Calif. Firefighters Deploy to Fla. to Assist Irma Search and Rescue Efforts
Sept. 14—Dozens of local firefighters and skilled civilians have been deployed to a Florida military base to assist with search and rescue efforts in the wake of Hurricane Irma.
Two teams of 82 people were sent by truck and bus across the country just 30 minutes after another team of 15 had returned from rescue operations in areas near Houston devastated by Hurricane Harvey. The rapid-fire redeployment was a first for teams of the Menlo Park-based, federally funded California Task Force 3, which has responded to 33 large-scale national emergencies since 1991.
"That's never happened before," said Harold Schapelhouman, chief of the Menlo Park Fire Protection District, which sponsors the task force. He added that at least one Class 3 truck driver who returned from Harvey was immediately sent back out for Irma because of a shortage of qualified drivers.
Harvey and Irma have set records for their power and destructiveness and together are blamed for upward of 80 deaths.
"The last time the Team was this busy was in 2005 for Hurricanes Dennis, Katrina, Rita and Wilma," Schapelhouman said in a written statement. "We deployed over 100 people to multiple incidents within a 30-day timeline and we are now close to surpassing that this year."
California Task Force 3 is one of 28 urban search and rescue groups that respond to emergencies in the United States and its territories under the leadership of the Federal Emergency Management Agency. In addition to Menlo Park Fire, the task force contains members from 13 local and regional fire agencies, two public agencies, a tech company (Genentech) and a research center (SRI International). An additional 16 unaffiliated civilian professionals took part in the Irma response.
Menlo Fire official Jim Stevens, the task force's leader for the Harvey response, said the teams didn't actually conduct many rescues but scoured miles of flooded residential areas. Members spent days searching by boat through floodwaters and on foot in less flooded areas for potential victims in rural areas of Wharton County, Texas, before reaching Wharton, a suburb of Houston.
"I was impressed with the people of Texas," said Stevens, a Menlo Fire division chief and 35-year veteran of the district. "They were very self-reliant. They were taking matters into their own hands... While there's a level of risk to that, that level of character is impressive."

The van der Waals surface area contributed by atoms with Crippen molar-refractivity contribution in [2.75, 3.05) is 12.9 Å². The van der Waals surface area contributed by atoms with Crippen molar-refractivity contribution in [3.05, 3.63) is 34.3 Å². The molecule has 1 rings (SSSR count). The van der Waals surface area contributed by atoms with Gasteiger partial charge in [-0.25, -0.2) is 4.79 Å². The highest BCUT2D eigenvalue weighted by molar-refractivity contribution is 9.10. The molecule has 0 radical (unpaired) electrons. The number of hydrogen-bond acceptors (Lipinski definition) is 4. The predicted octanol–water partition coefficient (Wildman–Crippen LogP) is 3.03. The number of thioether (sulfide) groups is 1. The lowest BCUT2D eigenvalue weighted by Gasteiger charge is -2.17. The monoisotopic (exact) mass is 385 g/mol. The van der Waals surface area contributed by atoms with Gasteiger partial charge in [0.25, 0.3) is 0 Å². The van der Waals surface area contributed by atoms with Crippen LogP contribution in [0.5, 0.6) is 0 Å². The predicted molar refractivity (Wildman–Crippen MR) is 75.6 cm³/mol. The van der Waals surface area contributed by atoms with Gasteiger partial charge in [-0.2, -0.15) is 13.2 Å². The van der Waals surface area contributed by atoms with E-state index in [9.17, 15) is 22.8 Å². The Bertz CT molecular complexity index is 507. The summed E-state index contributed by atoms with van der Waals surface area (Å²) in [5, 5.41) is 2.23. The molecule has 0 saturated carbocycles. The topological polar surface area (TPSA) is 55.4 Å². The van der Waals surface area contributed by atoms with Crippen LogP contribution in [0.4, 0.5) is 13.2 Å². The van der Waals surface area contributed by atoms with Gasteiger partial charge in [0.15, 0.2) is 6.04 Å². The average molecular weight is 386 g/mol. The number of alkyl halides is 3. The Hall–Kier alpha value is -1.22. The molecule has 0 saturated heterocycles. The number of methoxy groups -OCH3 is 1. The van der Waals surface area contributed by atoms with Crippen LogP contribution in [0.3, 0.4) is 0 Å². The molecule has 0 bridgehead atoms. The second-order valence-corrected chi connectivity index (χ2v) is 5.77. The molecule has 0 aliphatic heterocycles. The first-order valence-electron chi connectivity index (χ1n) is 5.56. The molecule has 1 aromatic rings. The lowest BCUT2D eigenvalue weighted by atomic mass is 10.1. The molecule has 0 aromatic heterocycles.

Stevens' team, with just four vehicles and two trailers, had the ability to quickly get in and out of inundated zones and rescued a married couple who decided to leave when the task force's boats showed up. In another instance, the team encountered a woman in a chair on her porch reading as floodwaters kissed the top of the porch. She had no interest in leaving.
"Most of the people we encountered... decided they would ride it out with family and friends: This is my home and eventually the water will go down and we'll rebuild," Stevens said.
He said the level of devastation wreaked by Hurricane Harvey didn't hit home until the team was fueling up to return to California. A member of a family that had fled their home, unsure where they were headed or how soon they could return, walked over to thank the team for its efforts.
"He lived in that area and his house was under water," Stevens said. "These people, when we get home, this disaster is going to continue for these people."
Menlo Fire's new drone program, used for the first time in a national emergency for the Harvey response, allowed first responders to quickly ascertain what areas are flooded and which roads were blocked by felled trees or power lines.
The drone program is one of the first in the nation operated by a public service agency with full authority from the Federal Aviation Administration to go anywhere in the nation day or night; it is also supported through partnerships with three drone makers, including Intel and Menlo Park-based Matternet. The fire district has six firefighters trained to fly drones and is looking to expand the team to nine or more.
Tom Calvert, a Menlo Fire battalion chief in charge of the district's drone program, was the only drone pilot sent to the Irma response. But he had five drones in his arsenal so one could always be in flight if others were recharging.
"Flying drones in emergencies is a new thing, it hasn't totally been worked out," said Calvert, whose drone team was deployed for the first time in August at Yosemite National Park to fight the South Fork Fire, which has not yet been contained. "This is a learning experience for me."
Task Force 3 uses a 26,000-square-foot warehouse it rents from Facebook on the tech company's Willow Campus in Menlo Park as a base to meet, practice drills, store emergency gear and perform other related work. Menlo Fire announced Monday the task force has purchased a permanent 28,000-square-foot facility in East Palo Alto.
While the largest number of firefighters responding to Irma—11—are members of Menlo Fire, the task force's members also come from departments in San Francisco, San Jose, Central San Mateo County, Santa Clara County, Santa Clara, Mountain View, Palo Alto, San Mateo, Milpitas, Redwood City, Woodside, South San Francisco, Sunnyvale and Monterey.